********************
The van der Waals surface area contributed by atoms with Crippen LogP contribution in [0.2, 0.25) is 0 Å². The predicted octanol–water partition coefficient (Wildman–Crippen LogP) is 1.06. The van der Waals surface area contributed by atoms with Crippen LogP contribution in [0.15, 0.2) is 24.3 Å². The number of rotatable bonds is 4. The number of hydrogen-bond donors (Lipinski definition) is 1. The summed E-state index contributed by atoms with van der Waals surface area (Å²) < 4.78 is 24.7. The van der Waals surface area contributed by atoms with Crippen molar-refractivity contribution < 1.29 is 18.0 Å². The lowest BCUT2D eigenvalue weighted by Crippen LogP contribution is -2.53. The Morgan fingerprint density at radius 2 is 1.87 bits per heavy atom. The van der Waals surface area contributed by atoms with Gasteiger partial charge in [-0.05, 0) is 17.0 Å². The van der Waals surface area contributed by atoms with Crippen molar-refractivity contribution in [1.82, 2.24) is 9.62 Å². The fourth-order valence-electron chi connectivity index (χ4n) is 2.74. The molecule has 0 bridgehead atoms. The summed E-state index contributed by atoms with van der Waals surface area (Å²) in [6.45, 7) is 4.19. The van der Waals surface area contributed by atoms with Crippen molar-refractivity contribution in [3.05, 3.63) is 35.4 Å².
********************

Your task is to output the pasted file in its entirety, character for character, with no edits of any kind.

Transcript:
The van der Waals surface area contributed by atoms with Crippen LogP contribution in [0.2, 0.25) is 0 Å². The predicted octanol–water partition coefficient (Wildman–Crippen LogP) is 1.06. The van der Waals surface area contributed by atoms with Crippen LogP contribution in [0.15, 0.2) is 24.3 Å². The number of rotatable bonds is 4. The number of hydrogen-bond donors (Lipinski definition) is 1. The summed E-state index contributed by atoms with van der Waals surface area (Å²) < 4.78 is 24.7. The van der Waals surface area contributed by atoms with Crippen molar-refractivity contribution < 1.29 is 18.0 Å². The lowest BCUT2D eigenvalue weighted by Crippen LogP contribution is -2.53. The Morgan fingerprint density at radius 2 is 1.87 bits per heavy atom. The van der Waals surface area contributed by atoms with Gasteiger partial charge in [-0.05, 0) is 17.0 Å². The van der Waals surface area contributed by atoms with Crippen molar-refractivity contribution in [1.82, 2.24) is 9.62 Å². The fourth-order valence-electron chi connectivity index (χ4n) is 2.74. The molecule has 0 bridgehead atoms. The summed E-state index contributed by atoms with van der Waals surface area (Å²) in [6.45, 7) is 4.19. The van der Waals surface area contributed by atoms with Crippen molar-refractivity contribution in [3.05, 3.63) is 35.4 Å².